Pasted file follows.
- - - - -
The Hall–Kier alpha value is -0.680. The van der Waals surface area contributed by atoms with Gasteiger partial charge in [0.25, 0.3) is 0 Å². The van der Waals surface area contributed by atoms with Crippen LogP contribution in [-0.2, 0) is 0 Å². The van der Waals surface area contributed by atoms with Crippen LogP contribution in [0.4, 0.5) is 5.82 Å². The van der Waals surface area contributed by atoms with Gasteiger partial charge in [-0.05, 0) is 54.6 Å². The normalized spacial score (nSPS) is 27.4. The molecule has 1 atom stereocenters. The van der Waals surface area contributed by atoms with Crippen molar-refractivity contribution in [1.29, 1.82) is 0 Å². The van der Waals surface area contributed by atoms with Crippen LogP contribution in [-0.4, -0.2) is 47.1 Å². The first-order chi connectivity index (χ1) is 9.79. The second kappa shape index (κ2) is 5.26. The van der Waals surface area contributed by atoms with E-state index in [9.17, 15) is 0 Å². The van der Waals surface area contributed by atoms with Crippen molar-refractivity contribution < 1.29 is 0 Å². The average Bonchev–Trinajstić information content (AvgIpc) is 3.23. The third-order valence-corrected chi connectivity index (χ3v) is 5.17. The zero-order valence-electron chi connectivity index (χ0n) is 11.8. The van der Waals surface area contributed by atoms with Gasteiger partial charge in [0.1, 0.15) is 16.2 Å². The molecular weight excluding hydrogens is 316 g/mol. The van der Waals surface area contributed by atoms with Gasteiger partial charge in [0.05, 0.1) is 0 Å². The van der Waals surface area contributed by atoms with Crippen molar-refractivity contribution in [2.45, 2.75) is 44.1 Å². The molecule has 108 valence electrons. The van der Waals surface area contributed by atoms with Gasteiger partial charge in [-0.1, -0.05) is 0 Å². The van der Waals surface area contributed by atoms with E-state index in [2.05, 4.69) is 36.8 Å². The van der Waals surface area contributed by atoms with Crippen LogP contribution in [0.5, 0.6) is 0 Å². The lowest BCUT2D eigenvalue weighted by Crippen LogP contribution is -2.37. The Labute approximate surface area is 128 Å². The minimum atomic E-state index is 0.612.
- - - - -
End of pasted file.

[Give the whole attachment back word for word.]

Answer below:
The Hall–Kier alpha value is -0.680. The van der Waals surface area contributed by atoms with Gasteiger partial charge in [0.25, 0.3) is 0 Å². The van der Waals surface area contributed by atoms with Crippen LogP contribution in [-0.2, 0) is 0 Å². The van der Waals surface area contributed by atoms with Crippen LogP contribution in [0.4, 0.5) is 5.82 Å². The van der Waals surface area contributed by atoms with Gasteiger partial charge in [-0.05, 0) is 54.6 Å². The normalized spacial score (nSPS) is 27.4. The molecule has 1 atom stereocenters. The van der Waals surface area contributed by atoms with Crippen molar-refractivity contribution in [1.29, 1.82) is 0 Å². The van der Waals surface area contributed by atoms with Crippen LogP contribution in [-0.4, -0.2) is 47.1 Å². The first-order chi connectivity index (χ1) is 9.79. The second kappa shape index (κ2) is 5.26. The van der Waals surface area contributed by atoms with E-state index in [9.17, 15) is 0 Å². The van der Waals surface area contributed by atoms with Crippen molar-refractivity contribution < 1.29 is 0 Å². The average Bonchev–Trinajstić information content (AvgIpc) is 3.23. The third-order valence-corrected chi connectivity index (χ3v) is 5.17. The zero-order valence-electron chi connectivity index (χ0n) is 11.8. The van der Waals surface area contributed by atoms with Gasteiger partial charge in [0.1, 0.15) is 16.2 Å². The molecular weight excluding hydrogens is 316 g/mol. The van der Waals surface area contributed by atoms with Gasteiger partial charge in [0.05, 0.1) is 0 Å². The van der Waals surface area contributed by atoms with Crippen molar-refractivity contribution in [2.45, 2.75) is 44.1 Å². The molecule has 108 valence electrons. The van der Waals surface area contributed by atoms with Gasteiger partial charge in [-0.1, -0.05) is 0 Å². The van der Waals surface area contributed by atoms with E-state index in [2.05, 4.69) is 36.8 Å². The van der Waals surface area contributed by atoms with Crippen LogP contribution in [0.5, 0.6) is 0 Å². The lowest BCUT2D eigenvalue weighted by Crippen LogP contribution is -2.37. The Labute approximate surface area is 128 Å². The minimum atomic E-state index is 0.612.